By Philomen Probert
The accessory of many Greek phrases has lengthy been thought of arbitrary, yet Philomen Probert issues to a couple awesome correlations among accentuation and a word's synchronic morphological transparency, and among accentuation and note frequency, that supply clues to the prehistory of the accessory process. Bringing jointly comparative facts for the Indo-European accentuation of the suitable different types with fresh insights into the results that lack of transparency and be aware frequency have on language swap, Probert makes use of the synchronically observable correlations to bridge the distance among the accentuation styles reconstructable for Indo-European and people at once attested for Greek from the Hellenistic interval onwards.
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Additional info for Ancient Greek Accentuation: Synchronic Patterns, Frequency Effects, and Prehistory (Oxford Classical Monographs)
22–3 with n. 19. 8 Introduction Traditionally, ‘accent’ referred to any kind of phonetic prominence making a syllable stand out from those around it, and was also used more narrowly as a synonym for ‘word accent’, a phonetic prominence attaching to one syllable in a word. Two types of accent were distinguished, some languages having ‘pitch accent’ and others ‘stress accent’, also called simply ‘stress’. The ancient Greek accent was regarded as a pitch accent, and so one might refer to it with the term ‘accent’ (a cover term for ‘pitch accent’ and ‘stress accent’) but not with ‘stress’ (which only meant ‘stress accent’).
A further terminological (and linguistic) peculiarity should be mentioned in connection with suYxes. On p. 64 I speak of the accusative plural ending -ïıò of ºØªıæïýò ‘shrill’ (acc. pl. ) and the genitive plural ending -øí of ºØªıæHí (gen. pl. ), noting that the ending -ïıò takes an acute accent if it is accented at all, while -øí takes a circumXex if accented at all. But on pp. 117, 149 I treat ºØªıæüò ‘shrill’, with its various forms for diVerent cases, numbers, and genders, as if it contained a suYx -æï- alternating with -æïı; -æø-, and so on, and have occasion to note that the derivational suYx -æï- is often accented where it is the last derivational suYx in a word.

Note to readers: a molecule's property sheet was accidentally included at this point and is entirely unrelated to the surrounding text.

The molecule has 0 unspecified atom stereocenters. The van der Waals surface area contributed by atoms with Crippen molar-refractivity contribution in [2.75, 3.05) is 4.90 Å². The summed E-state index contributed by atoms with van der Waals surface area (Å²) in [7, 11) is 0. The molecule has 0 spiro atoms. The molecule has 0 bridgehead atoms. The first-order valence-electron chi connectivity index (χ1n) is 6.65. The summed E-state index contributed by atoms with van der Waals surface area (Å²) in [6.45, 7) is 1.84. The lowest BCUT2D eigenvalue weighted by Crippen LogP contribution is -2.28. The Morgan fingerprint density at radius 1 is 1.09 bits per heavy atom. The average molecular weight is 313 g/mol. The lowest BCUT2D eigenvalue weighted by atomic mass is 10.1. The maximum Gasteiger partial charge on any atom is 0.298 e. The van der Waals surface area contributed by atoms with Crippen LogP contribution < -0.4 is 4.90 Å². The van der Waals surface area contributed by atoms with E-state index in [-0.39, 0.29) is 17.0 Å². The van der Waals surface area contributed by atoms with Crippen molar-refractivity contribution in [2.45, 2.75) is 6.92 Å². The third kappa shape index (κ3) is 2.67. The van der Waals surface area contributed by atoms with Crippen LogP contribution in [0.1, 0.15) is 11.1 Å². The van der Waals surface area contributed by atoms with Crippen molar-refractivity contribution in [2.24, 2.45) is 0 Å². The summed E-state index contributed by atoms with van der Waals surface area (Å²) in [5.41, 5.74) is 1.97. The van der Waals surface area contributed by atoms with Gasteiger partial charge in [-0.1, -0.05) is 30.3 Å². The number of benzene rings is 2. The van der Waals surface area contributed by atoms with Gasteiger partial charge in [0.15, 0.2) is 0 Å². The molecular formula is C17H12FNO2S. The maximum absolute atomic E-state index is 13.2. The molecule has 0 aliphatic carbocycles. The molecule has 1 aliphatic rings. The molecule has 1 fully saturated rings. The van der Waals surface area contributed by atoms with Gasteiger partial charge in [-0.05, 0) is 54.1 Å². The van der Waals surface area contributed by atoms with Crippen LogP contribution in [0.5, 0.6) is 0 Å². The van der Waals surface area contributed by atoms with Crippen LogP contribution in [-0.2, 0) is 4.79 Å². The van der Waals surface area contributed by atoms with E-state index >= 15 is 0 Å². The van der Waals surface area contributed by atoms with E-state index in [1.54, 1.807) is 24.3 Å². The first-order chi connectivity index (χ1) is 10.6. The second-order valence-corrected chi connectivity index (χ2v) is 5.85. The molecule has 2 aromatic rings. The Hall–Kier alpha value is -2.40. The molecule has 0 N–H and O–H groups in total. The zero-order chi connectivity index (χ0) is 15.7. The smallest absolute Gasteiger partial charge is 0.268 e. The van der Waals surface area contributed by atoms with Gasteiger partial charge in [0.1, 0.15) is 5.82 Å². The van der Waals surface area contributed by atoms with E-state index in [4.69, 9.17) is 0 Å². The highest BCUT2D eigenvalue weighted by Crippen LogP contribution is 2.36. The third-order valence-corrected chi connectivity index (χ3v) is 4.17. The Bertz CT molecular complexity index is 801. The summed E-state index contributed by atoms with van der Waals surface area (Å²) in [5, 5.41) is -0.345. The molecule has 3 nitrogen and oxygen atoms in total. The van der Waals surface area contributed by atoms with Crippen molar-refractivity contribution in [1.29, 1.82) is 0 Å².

Those that are most likely to be unfamiliar are explained when they are Wrst introduced, but for ease of reference these, as well as some more widespread terms that are not explained in the text, are included in a glossary of technical terms (pp. 412–16). I have generally followed LSJ when glossing single Greek words; all translations of actual Greek sentences are mine. I make occasional use of the gender-neutral pronouns ‘he’ and ‘his’; I belong to those whose linguistic prejudices are oVended by any of the other possibilities.
Ancient Greek Accentuation: Synchronic Patterns, Frequency Effects, and Prehistory (Oxford Classical Monographs) by Philomen Probert